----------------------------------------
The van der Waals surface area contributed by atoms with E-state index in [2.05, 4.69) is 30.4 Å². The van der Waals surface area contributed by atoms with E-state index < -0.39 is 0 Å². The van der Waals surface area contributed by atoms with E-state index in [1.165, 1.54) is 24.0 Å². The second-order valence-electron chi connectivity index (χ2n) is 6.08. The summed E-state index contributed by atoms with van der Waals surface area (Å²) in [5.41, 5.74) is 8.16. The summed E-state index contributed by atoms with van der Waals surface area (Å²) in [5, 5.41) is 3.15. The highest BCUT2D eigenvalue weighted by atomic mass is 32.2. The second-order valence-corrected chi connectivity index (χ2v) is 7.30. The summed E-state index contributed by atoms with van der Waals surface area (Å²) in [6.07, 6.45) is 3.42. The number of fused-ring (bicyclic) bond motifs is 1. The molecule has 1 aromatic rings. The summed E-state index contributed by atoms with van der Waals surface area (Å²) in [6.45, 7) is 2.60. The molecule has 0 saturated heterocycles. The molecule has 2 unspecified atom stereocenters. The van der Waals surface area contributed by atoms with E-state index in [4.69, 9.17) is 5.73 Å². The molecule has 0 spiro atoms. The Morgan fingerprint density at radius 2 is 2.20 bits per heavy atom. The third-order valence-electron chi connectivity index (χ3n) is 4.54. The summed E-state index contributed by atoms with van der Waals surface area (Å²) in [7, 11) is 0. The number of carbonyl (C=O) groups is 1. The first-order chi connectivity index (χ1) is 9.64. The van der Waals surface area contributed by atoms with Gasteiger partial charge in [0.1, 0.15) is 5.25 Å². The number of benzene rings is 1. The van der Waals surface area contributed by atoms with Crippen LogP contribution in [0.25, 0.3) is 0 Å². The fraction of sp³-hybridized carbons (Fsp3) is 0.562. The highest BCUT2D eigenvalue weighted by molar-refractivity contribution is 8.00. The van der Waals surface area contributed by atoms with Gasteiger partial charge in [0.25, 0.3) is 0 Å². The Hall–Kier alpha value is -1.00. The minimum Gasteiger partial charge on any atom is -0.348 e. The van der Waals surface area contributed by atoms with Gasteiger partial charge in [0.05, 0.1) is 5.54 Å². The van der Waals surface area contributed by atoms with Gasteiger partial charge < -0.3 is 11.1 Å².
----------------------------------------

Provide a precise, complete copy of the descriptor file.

The van der Waals surface area contributed by atoms with E-state index in [2.05, 4.69) is 30.4 Å². The van der Waals surface area contributed by atoms with E-state index < -0.39 is 0 Å². The van der Waals surface area contributed by atoms with E-state index in [1.165, 1.54) is 24.0 Å². The second-order valence-electron chi connectivity index (χ2n) is 6.08. The summed E-state index contributed by atoms with van der Waals surface area (Å²) in [5.41, 5.74) is 8.16. The summed E-state index contributed by atoms with van der Waals surface area (Å²) in [5, 5.41) is 3.15. The highest BCUT2D eigenvalue weighted by atomic mass is 32.2. The second-order valence-corrected chi connectivity index (χ2v) is 7.30. The summed E-state index contributed by atoms with van der Waals surface area (Å²) in [6.07, 6.45) is 3.42. The number of fused-ring (bicyclic) bond motifs is 1. The molecule has 1 aromatic rings. The summed E-state index contributed by atoms with van der Waals surface area (Å²) in [6.45, 7) is 2.60. The molecule has 0 saturated heterocycles. The molecule has 2 unspecified atom stereocenters. The van der Waals surface area contributed by atoms with E-state index in [4.69, 9.17) is 5.73 Å². The molecule has 0 spiro atoms. The Morgan fingerprint density at radius 2 is 2.20 bits per heavy atom. The third-order valence-electron chi connectivity index (χ3n) is 4.54. The summed E-state index contributed by atoms with van der Waals surface area (Å²) in [7, 11) is 0. The number of carbonyl (C=O) groups is 1. The first-order chi connectivity index (χ1) is 9.64. The van der Waals surface area contributed by atoms with Gasteiger partial charge in [0.1, 0.15) is 5.25 Å². The number of benzene rings is 1. The van der Waals surface area contributed by atoms with Crippen LogP contribution in [0.25, 0.3) is 0 Å². The fraction of sp³-hybridized carbons (Fsp3) is 0.562. The highest BCUT2D eigenvalue weighted by molar-refractivity contribution is 8.00. The van der Waals surface area contributed by atoms with Gasteiger partial charge in [0.25, 0.3) is 0 Å². The Hall–Kier alpha value is -1.00. The minimum Gasteiger partial charge on any atom is -0.348 e. The van der Waals surface area contributed by atoms with Gasteiger partial charge in [0.05, 0.1) is 5.54 Å². The van der Waals surface area contributed by atoms with Gasteiger partial charge < -0.3 is 11.1 Å².